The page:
Could you put a figure on that for someone who is just getting into the Olympic Class and has got a chance of a place, what would their season cost them?

Shirley Robertson: That would depend on the boats but take a Laser for example. The Laser hasn't got as much equipment so costs are lower, but coaching cost are high as there is a lot of physiology and all kinds of instructors involved. It is hard to say. In the Ynling campaign we were looking at a cost in excess of half a million. It was expensive.

Who was your first sponsor and how did you actually go about getting it? Was it done by somebody especially for you or did you do it your self?

Shirley Robertson: The first thing was you got grants from people. The school also would apply for me, get a few hundred quid and buy a set of sails. And that kind of thing helped. When I look back I wonder how it could have helped as it was such a little amount of money. Somehow you just made it work. The first I got was parental support. The first commercial sponsorship was Millars Civil Engineering, which is a Scottish company and this was really partly through connections. At the time it seemed like a fortune, and it made a big difference, but in today's world it was a very small amount of money.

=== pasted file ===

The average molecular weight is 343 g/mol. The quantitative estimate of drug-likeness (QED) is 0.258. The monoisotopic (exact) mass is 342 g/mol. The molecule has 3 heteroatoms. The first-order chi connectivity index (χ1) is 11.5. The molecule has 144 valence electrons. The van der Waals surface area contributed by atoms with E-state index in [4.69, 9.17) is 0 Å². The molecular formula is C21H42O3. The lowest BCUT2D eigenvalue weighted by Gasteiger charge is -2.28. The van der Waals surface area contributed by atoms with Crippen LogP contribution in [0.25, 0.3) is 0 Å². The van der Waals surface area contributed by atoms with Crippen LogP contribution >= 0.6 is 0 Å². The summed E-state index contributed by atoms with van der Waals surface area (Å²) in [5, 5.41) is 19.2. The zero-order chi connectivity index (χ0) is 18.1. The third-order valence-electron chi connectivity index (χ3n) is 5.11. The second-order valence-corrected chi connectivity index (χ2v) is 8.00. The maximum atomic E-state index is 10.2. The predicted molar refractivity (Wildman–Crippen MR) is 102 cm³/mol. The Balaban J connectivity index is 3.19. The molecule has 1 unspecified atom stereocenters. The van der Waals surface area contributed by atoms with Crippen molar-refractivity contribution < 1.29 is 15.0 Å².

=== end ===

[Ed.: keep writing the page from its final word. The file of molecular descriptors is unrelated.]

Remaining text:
Tell me, you have a University education, did you ever have to make a decision on taking a career in commerce or sailing full time ?

Shirley Robertson: It was an ongoing decision. There was a point when I finished my degree and I applied for a Masters. I actually did two weeks of it and it was the year before the trials for Barcelona. I remember sitting in the class and thinking about if I want to go to the Olympics, I can't spend a year doing this. I left after two weeks and so in a way that was the turning point. I always intended to go back but never did. So there you are, I did not realise at the time that you needed to commit much more time than I was.